The Book of Sabeth. Despite all his (mainly) benevolent involvement in Foersterl's project, Schneider appears to be relatively self-effacing, a country woman who is neither accustomed to nor thrilled to be in the limelight. Elisabeth Arkadevna Netzkowa Mnatsakanjan (b. 1922), star of The Book of Sabeth by Florian Koglers, who studies at the Film Academy in Vienna, has, however, nurtured international notables for much of his life. She herself has also been the subject of considerable attention and praise. "You make me famous, but I've never been famous," she says modestly to her former student Andreas Schmiedecker, whose visit to her messy Viennese apartment is the main theme of Kogler's half-hour film.

In the finest short films, every second counts – just like in the last ones
stages of a long life.

But while showing off photographs of some of her friends: Nobel laureate in literature Heinrich Boell, former classmate Mstislav Rostropovich and the mentor Dmitry Shostakovich, it quickly becomes clear that Netzkowa – born in Baku in what was then the Soviet Republic Azerbaijan, and who, in their quest for greater artistic freedom, left the country in favor of Austria around 1975 – has moved into very high-profile environments. We understand that her own achievements are also significant: She is a renowned poet, gifted artist and pianist, and in 1975 received the Andrei Belyj Prize – one of the most important awards in Russian literature.

"The best of Russian culture."

When asked why Schmiedecker and Kogler wanted to film her in the first place, Schmiedecker answers: "You've had an interesting life, and you always have something interesting to tell." Netzkowa replies quickly: "Maybe it will help me live a little longer." Throughout, Kogler holds the camera quite close to Netzkowa's face in her eagerness to capture every word of the dialogue and every aspect of her expressive character. At the same time, this camera movement emphasizes her slightly frail appearance, which she accepts with reluctant dignity. Only once do we leave the apartment in Vienna, and that for a short intermission in the Albertina Museum, where some of Netzkowa's beautiful, original self-illustrated manuscripts are kept and treated with holy reverence by officials wearing white gloves, as they should.

But for the most part, attention is drawn to Elisabeth's restricted surroundings, and to how physical limitations have forced her to place further emphasis on what unfolds in the human mind. Her calling, or as she herself puts it, her "task" is to "share the best of Russian culture with the young". She believes that "the beautiful thoughts and ideas of great thinkers," like her beloved Dostoevsky, are absolutely crucial to nothing less than "the survival of mankind."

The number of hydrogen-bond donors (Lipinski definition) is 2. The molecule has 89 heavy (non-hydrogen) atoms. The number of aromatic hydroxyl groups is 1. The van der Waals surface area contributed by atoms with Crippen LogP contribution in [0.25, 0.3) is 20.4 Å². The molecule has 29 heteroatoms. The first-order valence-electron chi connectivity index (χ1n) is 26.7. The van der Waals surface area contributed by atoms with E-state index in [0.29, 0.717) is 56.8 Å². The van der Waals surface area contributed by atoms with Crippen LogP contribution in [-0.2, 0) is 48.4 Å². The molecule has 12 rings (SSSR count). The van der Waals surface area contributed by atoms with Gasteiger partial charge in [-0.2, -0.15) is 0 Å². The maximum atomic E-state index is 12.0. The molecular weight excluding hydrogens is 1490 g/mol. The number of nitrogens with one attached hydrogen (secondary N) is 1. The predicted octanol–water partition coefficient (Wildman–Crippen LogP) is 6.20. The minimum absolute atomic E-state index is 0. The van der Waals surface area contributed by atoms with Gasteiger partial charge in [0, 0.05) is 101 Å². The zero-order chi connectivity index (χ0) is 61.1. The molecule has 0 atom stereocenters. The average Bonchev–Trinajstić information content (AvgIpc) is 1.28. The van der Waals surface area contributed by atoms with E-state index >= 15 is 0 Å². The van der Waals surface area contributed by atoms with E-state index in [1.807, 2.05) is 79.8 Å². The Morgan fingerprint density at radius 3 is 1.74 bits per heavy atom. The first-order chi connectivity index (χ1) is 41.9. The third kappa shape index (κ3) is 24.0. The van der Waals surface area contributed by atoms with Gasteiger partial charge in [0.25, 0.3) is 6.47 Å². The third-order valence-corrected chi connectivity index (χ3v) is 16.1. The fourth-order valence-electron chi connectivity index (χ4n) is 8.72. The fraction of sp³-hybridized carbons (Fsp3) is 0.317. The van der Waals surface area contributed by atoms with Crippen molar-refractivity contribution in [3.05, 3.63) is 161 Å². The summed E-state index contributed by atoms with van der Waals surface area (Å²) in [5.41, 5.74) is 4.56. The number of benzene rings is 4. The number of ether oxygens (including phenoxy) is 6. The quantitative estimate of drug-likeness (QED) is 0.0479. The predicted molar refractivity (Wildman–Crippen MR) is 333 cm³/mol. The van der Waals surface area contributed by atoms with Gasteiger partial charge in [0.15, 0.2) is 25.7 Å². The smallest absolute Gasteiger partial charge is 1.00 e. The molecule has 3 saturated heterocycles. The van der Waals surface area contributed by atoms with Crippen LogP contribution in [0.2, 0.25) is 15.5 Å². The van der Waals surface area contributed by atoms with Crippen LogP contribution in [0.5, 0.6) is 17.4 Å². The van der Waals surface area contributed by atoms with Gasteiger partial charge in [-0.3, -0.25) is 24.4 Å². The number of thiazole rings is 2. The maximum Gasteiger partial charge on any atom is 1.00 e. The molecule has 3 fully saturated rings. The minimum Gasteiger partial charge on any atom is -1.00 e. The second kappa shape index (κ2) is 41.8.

It therefore becomes clear how, in the mid-70s, she experienced the intellectual oppression of the Soviet state as so unbearable that she joined a prominent diaspora of dissidents and found refuge in Vienna – then as now a "stopover" for refugees. The first person she met in town was a woman of the same age, Lucia, whom we see in the movie where she comes by for a cup of tea and a lively passiar. The two have maintained a warm friendship, old age and physical decay despite. Interpersonal contact of this kind, which also includes visits by Netzkowa's former student Schmiedecker, is clearly helping to keep her going now that the centenary is just around the corner. "Perhaps my life has not been completely wasted," she ponders as she looks back on her accomplishments with modest pride.

The Book of Sabeth ends with a moving but unexpectedly uplifting ending where Netzkowa sits quietly watching a video of the speech of thanks she gave when she was awarded the Belyj Prize (as in Far From Past the analog format proves to be an effective and economical counterpart to the fallible steadfastness of human memory). Fashionably dressed and with a flourishing and slightly theatrical language, the award-winning poet catches everyone's attention. The director of this "cut" quickly zooms in on her gaze in a very intense moment. With Netzkowa sitting in front of the TV with his back to the camera, Kogler chooses to end the film at this crucial moment, which gets maximum payoff as film editor Lukas Meissner cuts to black. In the finest short films, every second counts – just like in the last stages of a long life.